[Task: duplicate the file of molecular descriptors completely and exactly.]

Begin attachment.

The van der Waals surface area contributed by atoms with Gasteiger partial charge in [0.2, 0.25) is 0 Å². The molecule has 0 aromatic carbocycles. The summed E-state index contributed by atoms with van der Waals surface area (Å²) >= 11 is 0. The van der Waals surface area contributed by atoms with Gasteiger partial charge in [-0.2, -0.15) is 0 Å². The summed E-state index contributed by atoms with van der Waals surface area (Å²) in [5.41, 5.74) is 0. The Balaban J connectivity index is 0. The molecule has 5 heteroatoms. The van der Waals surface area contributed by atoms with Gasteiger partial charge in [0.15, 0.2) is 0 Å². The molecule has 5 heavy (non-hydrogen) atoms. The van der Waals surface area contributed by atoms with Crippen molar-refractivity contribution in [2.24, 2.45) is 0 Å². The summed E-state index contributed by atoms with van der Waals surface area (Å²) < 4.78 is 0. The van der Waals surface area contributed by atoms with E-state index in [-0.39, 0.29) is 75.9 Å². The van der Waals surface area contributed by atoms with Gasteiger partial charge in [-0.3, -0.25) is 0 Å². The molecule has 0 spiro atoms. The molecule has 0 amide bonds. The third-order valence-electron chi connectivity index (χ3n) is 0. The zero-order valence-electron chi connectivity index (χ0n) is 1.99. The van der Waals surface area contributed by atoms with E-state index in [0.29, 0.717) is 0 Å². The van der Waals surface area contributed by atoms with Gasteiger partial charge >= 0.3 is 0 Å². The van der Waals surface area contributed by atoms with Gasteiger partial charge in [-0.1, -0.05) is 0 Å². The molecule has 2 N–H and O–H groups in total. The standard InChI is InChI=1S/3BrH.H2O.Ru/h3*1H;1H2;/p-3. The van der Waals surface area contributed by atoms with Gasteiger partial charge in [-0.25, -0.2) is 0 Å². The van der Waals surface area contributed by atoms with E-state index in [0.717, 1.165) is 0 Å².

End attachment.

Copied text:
The van der Waals surface area contributed by atoms with Gasteiger partial charge in [0.2, 0.25) is 0 Å². The molecule has 0 aromatic carbocycles. The summed E-state index contributed by atoms with van der Waals surface area (Å²) >= 11 is 0. The van der Waals surface area contributed by atoms with Gasteiger partial charge in [-0.2, -0.15) is 0 Å². The summed E-state index contributed by atoms with van der Waals surface area (Å²) in [5.41, 5.74) is 0. The Balaban J connectivity index is 0. The molecule has 5 heteroatoms. The van der Waals surface area contributed by atoms with Gasteiger partial charge in [0.15, 0.2) is 0 Å². The molecule has 5 heavy (non-hydrogen) atoms. The van der Waals surface area contributed by atoms with Crippen molar-refractivity contribution in [2.24, 2.45) is 0 Å². The summed E-state index contributed by atoms with van der Waals surface area (Å²) < 4.78 is 0. The van der Waals surface area contributed by atoms with E-state index in [-0.39, 0.29) is 75.9 Å². The van der Waals surface area contributed by atoms with Gasteiger partial charge in [-0.3, -0.25) is 0 Å². The molecule has 0 spiro atoms. The molecule has 0 amide bonds. The third-order valence-electron chi connectivity index (χ3n) is 0. The zero-order valence-electron chi connectivity index (χ0n) is 1.99. The van der Waals surface area contributed by atoms with E-state index in [0.29, 0.717) is 0 Å². The van der Waals surface area contributed by atoms with Gasteiger partial charge >= 0.3 is 0 Å². The van der Waals surface area contributed by atoms with Gasteiger partial charge in [-0.1, -0.05) is 0 Å². The molecule has 2 N–H and O–H groups in total. The standard InChI is InChI=1S/3BrH.H2O.Ru/h3*1H;1H2;/p-3. The van der Waals surface area contributed by atoms with Gasteiger partial charge in [-0.25, -0.2) is 0 Å². The van der Waals surface area contributed by atoms with E-state index in [0.717, 1.165) is 0 Å².